In the influencer-dominated world of Instagram lie countless of curated feeds that thrive in the online ecosystem. From having a uniform and thematic grid to using crisp presets to ensure harmony among all photos, Instagram has gone from an image-sharing site to a full-on lookbook-like portfolio. But a new trend is on the rise to break this mould — say hello the 'ugly' Instagram feed aesthetic.
How 'ugly' is ugly?
In today's standards, we already know that the word 'ugly' doesn't mean what it means anymore. This is because of countless resurging trends from past years as the 'hottest' and 'most celebrated' craze despite being frowned up when they first popped up. We're talking fanny packs, jelly shoes, leopard prints — you get the idea.
Moving over to Instagram, 'ugly' takes the form of a deliberately uncurated feed, filled with gritty and maybe even post-processed snaps that remove any hint of flawlessness in a photo. Whether it's filtered or unfiltered, the lack of consistency and the rawness of each IG square falls under this social media sub-genre. Feeds that insert a wacky selfie here and a meme screenshot there also fall into this category. It's not exactly horrendous, but it might qualify as 'disorganised' to those who like their feed to look and feel a certain way.
Photo feed of YouTuber and Instagram influencer Joana Ceddia a.k.a. @ewww_its_joana
This isn't to say that the 'ugly' feed trend requires little to no effort. In today's social media-conscious culture, choosing to post 'ugly' photos is something that requires a decisive choice. It can mean unlearning those new techniques you learned for Snapseed and Adobe Lightroom and simply hitting upload without overthinking. It's like living in the MySpace era all over again where posting photos on the internet was less complicated. And while it sounds all nice and simple, years and years of building a social media identity can be a tedious challenge to some.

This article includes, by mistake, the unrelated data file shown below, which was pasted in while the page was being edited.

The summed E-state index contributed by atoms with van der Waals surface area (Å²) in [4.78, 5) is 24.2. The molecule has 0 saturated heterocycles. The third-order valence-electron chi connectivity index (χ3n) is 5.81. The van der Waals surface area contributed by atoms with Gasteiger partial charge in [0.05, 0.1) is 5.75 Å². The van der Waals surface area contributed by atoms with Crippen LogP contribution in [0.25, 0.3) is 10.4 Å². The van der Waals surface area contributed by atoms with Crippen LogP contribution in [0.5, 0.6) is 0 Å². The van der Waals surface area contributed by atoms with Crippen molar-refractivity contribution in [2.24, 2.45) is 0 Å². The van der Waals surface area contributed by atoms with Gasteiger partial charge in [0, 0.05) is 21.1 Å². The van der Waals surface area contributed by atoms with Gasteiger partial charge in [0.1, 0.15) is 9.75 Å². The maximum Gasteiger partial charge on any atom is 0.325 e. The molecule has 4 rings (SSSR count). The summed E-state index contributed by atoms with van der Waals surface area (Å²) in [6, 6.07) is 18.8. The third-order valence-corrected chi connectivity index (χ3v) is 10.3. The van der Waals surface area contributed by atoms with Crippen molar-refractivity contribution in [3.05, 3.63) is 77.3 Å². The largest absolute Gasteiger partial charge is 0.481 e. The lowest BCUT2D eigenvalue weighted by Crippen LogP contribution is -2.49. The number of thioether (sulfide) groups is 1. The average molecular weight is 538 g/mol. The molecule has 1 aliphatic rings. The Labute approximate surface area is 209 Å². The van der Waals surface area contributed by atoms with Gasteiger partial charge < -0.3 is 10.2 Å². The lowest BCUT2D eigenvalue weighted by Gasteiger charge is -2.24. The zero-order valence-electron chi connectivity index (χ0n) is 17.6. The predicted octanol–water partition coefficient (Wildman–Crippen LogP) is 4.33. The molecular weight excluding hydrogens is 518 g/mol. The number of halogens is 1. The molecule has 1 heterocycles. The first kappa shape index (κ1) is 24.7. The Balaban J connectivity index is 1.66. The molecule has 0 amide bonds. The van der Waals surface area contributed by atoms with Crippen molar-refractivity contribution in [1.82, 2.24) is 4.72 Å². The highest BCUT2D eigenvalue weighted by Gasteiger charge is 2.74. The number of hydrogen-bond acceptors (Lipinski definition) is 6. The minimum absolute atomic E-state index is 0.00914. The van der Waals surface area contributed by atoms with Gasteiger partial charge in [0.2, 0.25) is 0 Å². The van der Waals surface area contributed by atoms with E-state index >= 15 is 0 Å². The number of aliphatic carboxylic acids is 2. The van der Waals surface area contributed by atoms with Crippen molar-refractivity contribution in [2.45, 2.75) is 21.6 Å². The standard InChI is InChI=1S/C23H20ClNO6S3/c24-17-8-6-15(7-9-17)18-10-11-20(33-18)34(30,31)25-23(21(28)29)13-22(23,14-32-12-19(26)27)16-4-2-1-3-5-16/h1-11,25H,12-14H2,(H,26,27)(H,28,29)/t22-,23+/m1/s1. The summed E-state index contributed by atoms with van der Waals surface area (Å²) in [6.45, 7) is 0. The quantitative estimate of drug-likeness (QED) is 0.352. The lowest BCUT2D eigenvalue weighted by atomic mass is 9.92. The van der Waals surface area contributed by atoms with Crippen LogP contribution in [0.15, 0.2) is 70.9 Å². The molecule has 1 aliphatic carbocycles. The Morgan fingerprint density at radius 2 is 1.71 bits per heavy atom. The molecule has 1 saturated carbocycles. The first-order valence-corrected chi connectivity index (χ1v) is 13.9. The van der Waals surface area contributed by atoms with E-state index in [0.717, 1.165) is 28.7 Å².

A not-so-new newness
If we're looking at the bigger picture (no pun intended), an 'ugly' feed is nothing new to Instagram. In fact, it's merely following a more authentic vibe than your usual crisp photography and editing. Celebrities, as well as YouTube personalities, are known to keep such a casual aesthetic. In 2017, it even became a huge movement in Australia, where people ditched pretty pictures for 'realistic' and even 'unsightly' snaps instead. Still, it never became as mainstream for Instagrammers until now.
Photo feed of Australian writer Tom Lee a.k.a. @theaustralianinterestingness who's been practising the 'ugly' feed trend since its rise in 2017
It's worth noting, though, that this trend doesn't mean antagonising the idea of a curated feed. In fact, to each their own, right? It's just that content creators may have already caught on with Instagram hinting that such a change is needed to truly thrive in their now vast — and controversial — platform.
If you look closely at every content-creator-related fiasco putting the platform in a bad light, Instagram introduces or proposes an algorithm or user interface change. None of the recently proposed overhauls — like the removal of likes or the shuffling of photos on your feed — were really rolled out, but the news of such certainly captured a multi-pronged perspective on how the platform is used and received. It also gave way for discussions on how IG positively and negatively affected today's social interactions and even social hierarchy to some extent.
Most of these, of course, are said to highlight the toxic and highly superficial world of what's known as 'Instagram culture' where everything has to be pristine and documented for no other purpose than 'sharing it on the 'gram'. As the solution to finding a middle ground, rising social media stars such as Emma Chamberlain and Joanna Cedia are now headlining the 'quirky is cool' shift, also known as the 'ugly' feed phenomenon. And as expected, others are already catching the wind.
To curate or not to curate?
This begs the question: so what do we do with our feeds now? As we said earlier, to each their own. Both a curated and a non-curated feed has its highs and lows. And it can only be up to the discretion of each user if they lean to one over the other. With that said, the idea behind the choice, in contrast to simple aesthetics, is what matters most. Are you curating your feed because you feel like it or because it's a facade you'd like to keep up? Are you choosing to maintain an 'ugly' feed to make you seem relatable or to make a statement?
Social media, in general, isn't absolutely a good or a bad thing. It becomes either depending on the power we give it. So with the idea of an 'ugly' trend challenging the literal 'picture perfect' vibe of Instagram, maybe it's time that we realise that at the end of it all, it should be us controlling the platform and not the platform controlling us.